24 Facts About Anthony Barber


Anthony Barber was appointed as Chancellor of the Exchequer by Edward Heath in 1970, and oversaw a major liberalisation of the banking system, replaced purchase tax and Selective Employment Tax with Value Added Tax, and relaxed exchange controls.

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Anthony Barber was forced to introduce anti-inflation measures, along with a Price Commission and a Pay Board.

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Anthony Barber was born on 4 July 1920 in Kingston upon Hull.

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Anthony Barber was the third son of John Barber and his Danish wife, Musse.

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Anthony Barber's father was secretary-director of a Doncaster confectionery works.

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Anthony Barber had two brothers: Noel, who became a journalist and novelist, and Kenneth, who became secretary of Midland Bank.

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Anthony Barber became an articled clerk, but joined the King's Own Yorkshire Light Infantry shortly before the Second World War started.

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Anthony Barber was commissioned into the Territorial Army Royal Artillery in 1939 and served in France with a unit from Doncaster as part of the British Expeditionary Force.

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Anthony Barber was evacuated from Dunkirk in 1940, but later he became a pilot in the Photographic Reconnaissance Unit of the RAF.

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Anthony Barber ran out of fuel on a reconnaissance mission on 25 January 1942 and ditched near Mont St Jean, but was captured by the Germans.

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Anthony Barber was mentioned in dispatches for helping escapees from the prison camp at Stalag Luft III; he himself once escaped as far as Denmark.

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Anthony Barber then practised as a barrister from 1948, and specialised in taxation.

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Anthony Barber stood in Doncaster at the 1950 general election but lost by 878 votes.

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Anthony Barber contested the seat again at the 1951 general election and beat the incumbent Labour Member of Parliament, Raymond Gunter by 384 votes.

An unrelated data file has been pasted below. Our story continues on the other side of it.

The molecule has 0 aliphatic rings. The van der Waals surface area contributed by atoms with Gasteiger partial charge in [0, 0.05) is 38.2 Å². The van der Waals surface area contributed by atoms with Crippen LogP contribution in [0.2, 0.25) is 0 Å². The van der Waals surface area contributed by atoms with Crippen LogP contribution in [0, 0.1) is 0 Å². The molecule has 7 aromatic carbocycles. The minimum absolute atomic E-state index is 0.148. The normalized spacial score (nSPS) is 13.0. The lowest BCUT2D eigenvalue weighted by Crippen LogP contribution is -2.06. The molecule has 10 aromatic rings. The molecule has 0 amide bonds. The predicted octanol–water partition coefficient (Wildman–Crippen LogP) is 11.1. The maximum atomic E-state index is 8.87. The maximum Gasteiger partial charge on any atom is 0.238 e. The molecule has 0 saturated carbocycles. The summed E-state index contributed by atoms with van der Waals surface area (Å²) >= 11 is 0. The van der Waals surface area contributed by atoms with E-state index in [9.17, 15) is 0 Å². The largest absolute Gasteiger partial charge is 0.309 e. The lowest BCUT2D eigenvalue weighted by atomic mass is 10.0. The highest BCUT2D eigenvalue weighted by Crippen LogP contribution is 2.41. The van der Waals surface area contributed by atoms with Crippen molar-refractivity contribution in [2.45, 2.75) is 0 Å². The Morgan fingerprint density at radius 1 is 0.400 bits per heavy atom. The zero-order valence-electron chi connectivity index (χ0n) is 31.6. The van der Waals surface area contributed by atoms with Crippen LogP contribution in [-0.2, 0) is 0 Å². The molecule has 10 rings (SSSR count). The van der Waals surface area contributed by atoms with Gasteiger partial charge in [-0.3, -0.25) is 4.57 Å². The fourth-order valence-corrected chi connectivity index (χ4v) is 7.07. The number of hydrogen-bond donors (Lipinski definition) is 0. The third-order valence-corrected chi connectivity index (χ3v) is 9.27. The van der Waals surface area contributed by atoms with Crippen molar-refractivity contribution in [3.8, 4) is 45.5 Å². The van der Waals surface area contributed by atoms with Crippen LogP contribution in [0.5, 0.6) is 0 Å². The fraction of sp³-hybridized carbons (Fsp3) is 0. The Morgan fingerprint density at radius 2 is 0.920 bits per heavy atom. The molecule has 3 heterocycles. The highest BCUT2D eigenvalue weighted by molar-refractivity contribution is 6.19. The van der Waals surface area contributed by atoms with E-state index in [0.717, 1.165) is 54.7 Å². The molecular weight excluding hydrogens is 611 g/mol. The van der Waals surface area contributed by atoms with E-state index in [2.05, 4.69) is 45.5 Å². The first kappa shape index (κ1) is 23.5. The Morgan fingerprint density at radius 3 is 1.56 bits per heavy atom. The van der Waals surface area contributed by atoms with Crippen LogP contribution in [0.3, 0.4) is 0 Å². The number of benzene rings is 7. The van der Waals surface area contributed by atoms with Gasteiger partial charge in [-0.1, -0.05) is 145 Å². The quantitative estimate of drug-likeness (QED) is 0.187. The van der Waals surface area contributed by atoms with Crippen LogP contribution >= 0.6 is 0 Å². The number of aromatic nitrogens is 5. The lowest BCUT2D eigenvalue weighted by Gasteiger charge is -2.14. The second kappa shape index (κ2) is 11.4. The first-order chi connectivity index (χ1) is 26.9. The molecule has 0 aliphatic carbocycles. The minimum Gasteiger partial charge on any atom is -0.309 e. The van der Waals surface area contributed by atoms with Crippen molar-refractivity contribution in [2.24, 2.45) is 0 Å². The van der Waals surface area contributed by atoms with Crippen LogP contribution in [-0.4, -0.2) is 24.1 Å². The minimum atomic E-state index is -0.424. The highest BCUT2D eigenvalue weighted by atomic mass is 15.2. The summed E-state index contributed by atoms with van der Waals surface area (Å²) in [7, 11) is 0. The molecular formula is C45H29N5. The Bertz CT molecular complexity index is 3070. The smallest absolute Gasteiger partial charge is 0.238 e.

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Anthony Barber held a series of offices: Parliamentary private secretary to George Ward from 1952 to 1958; junior Government whip from 1955 to 1958; and Parliamentary Private Secretary to the Prime Minister, Harold Macmillan from 1958 to 1959.

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Anthony Barber then served four years as a junior minister in the Treasury, Economic Secretary to the Treasury from 1959 to 1962, and, following the "Night of the Long Knives" on 13 July 1962, as Financial Secretary to the Treasury from 1962 to 1963 .

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The Conservatives won the general election in 1970, and Anthony Barber held his seat until the general election of October 1974, when he himself entered the House of Lords.

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Anthony Barber's appointment prompted Harold Wilson to remark that it was the first time that he had realised that Heath had a sense of humour.

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Anthony Barber was forced to introduce anti-inflation measures in September 1972, along with a Price Commission and a Pay Board.

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Anthony Barber did not seek re-election at the general election of October 1974, and left front-line politics.

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Anthony Barber was made a life peer on 6 January 1975 as Baron Barber of Wentbridge in the County of West Yorkshire, and served as Chairman of Standard Chartered Bank from 1974 to 1987, where future Prime Minister John Major was his personal assistant.

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Anthony Barber visited Nelson Mandela in prison, and was a member of the Franks Committee that investigated the Falklands War.

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Anthony Barber suffered from Parkinson's disease in later years, and died in Suffolk in 2005.

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Anthony Barber was married twice, with two daughters from his first marriage.

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